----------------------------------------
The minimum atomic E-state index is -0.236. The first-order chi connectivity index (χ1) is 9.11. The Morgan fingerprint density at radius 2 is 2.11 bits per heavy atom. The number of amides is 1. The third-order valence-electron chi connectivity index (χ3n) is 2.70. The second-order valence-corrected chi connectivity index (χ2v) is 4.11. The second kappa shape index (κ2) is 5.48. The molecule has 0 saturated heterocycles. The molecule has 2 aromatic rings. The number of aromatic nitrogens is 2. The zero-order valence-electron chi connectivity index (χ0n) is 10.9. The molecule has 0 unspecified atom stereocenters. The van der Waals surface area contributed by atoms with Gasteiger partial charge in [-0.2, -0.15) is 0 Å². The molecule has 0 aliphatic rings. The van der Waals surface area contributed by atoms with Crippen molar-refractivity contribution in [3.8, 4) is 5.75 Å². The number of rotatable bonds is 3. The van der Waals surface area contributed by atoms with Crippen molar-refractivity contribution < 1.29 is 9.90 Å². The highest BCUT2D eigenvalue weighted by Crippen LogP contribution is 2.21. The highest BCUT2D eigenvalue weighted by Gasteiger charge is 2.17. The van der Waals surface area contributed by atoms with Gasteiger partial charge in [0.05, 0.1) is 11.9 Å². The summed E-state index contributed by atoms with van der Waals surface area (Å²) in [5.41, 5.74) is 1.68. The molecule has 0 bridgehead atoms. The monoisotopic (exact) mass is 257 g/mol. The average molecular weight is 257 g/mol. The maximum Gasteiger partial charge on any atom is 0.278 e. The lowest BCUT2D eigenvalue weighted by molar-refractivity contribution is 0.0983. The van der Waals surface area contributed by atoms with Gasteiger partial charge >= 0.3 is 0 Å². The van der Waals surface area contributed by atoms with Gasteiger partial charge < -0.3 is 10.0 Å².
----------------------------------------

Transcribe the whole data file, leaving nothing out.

The minimum atomic E-state index is -0.236. The first-order chi connectivity index (χ1) is 9.11. The Morgan fingerprint density at radius 2 is 2.11 bits per heavy atom. The number of amides is 1. The third-order valence-electron chi connectivity index (χ3n) is 2.70. The second-order valence-corrected chi connectivity index (χ2v) is 4.11. The second kappa shape index (κ2) is 5.48. The molecule has 0 saturated heterocycles. The molecule has 2 aromatic rings. The number of aromatic nitrogens is 2. The zero-order valence-electron chi connectivity index (χ0n) is 10.9. The molecule has 0 unspecified atom stereocenters. The van der Waals surface area contributed by atoms with Gasteiger partial charge in [-0.2, -0.15) is 0 Å². The molecule has 0 aliphatic rings. The van der Waals surface area contributed by atoms with Crippen molar-refractivity contribution in [3.8, 4) is 5.75 Å². The number of rotatable bonds is 3. The van der Waals surface area contributed by atoms with Crippen molar-refractivity contribution < 1.29 is 9.90 Å². The highest BCUT2D eigenvalue weighted by Crippen LogP contribution is 2.21. The highest BCUT2D eigenvalue weighted by Gasteiger charge is 2.17. The van der Waals surface area contributed by atoms with Gasteiger partial charge in [0.05, 0.1) is 11.9 Å². The summed E-state index contributed by atoms with van der Waals surface area (Å²) in [5.41, 5.74) is 1.68. The molecule has 0 bridgehead atoms. The monoisotopic (exact) mass is 257 g/mol. The average molecular weight is 257 g/mol. The maximum Gasteiger partial charge on any atom is 0.278 e. The lowest BCUT2D eigenvalue weighted by molar-refractivity contribution is 0.0983. The van der Waals surface area contributed by atoms with Gasteiger partial charge >= 0.3 is 0 Å². The van der Waals surface area contributed by atoms with Gasteiger partial charge < -0.3 is 10.0 Å².